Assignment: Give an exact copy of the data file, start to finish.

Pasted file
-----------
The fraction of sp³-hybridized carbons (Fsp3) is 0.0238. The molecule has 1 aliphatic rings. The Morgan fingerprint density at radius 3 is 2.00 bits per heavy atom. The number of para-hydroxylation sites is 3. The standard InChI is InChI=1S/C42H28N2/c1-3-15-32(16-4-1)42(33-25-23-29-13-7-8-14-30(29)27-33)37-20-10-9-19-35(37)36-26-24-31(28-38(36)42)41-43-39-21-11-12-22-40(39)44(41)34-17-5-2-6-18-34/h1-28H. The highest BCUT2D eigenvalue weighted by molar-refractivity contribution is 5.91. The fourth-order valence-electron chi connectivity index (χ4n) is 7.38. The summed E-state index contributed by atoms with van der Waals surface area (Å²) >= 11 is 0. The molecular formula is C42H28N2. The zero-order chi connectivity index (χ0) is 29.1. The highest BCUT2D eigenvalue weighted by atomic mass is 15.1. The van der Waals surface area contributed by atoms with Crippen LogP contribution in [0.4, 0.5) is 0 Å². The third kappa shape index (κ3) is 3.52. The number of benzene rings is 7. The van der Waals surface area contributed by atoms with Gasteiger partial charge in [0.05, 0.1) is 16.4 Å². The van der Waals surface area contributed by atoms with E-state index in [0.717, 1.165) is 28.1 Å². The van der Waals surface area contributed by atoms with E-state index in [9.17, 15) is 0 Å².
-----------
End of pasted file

The fraction of sp³-hybridized carbons (Fsp3) is 0.0238. The molecule has 1 aliphatic rings. The Morgan fingerprint density at radius 3 is 2.00 bits per heavy atom. The number of para-hydroxylation sites is 3. The standard InChI is InChI=1S/C42H28N2/c1-3-15-32(16-4-1)42(33-25-23-29-13-7-8-14-30(29)27-33)37-20-10-9-19-35(37)36-26-24-31(28-38(36)42)41-43-39-21-11-12-22-40(39)44(41)34-17-5-2-6-18-34/h1-28H. The highest BCUT2D eigenvalue weighted by molar-refractivity contribution is 5.91. The fourth-order valence-electron chi connectivity index (χ4n) is 7.38. The summed E-state index contributed by atoms with van der Waals surface area (Å²) >= 11 is 0. The molecular formula is C42H28N2. The zero-order chi connectivity index (χ0) is 29.1. The highest BCUT2D eigenvalue weighted by atomic mass is 15.1. The van der Waals surface area contributed by atoms with Crippen LogP contribution in [0.4, 0.5) is 0 Å². The third kappa shape index (κ3) is 3.52. The number of benzene rings is 7. The van der Waals surface area contributed by atoms with Gasteiger partial charge in [0.05, 0.1) is 16.4 Å². The van der Waals surface area contributed by atoms with E-state index in [0.717, 1.165) is 28.1 Å². The van der Waals surface area contributed by atoms with E-state index in [9.17, 15) is 0 Å².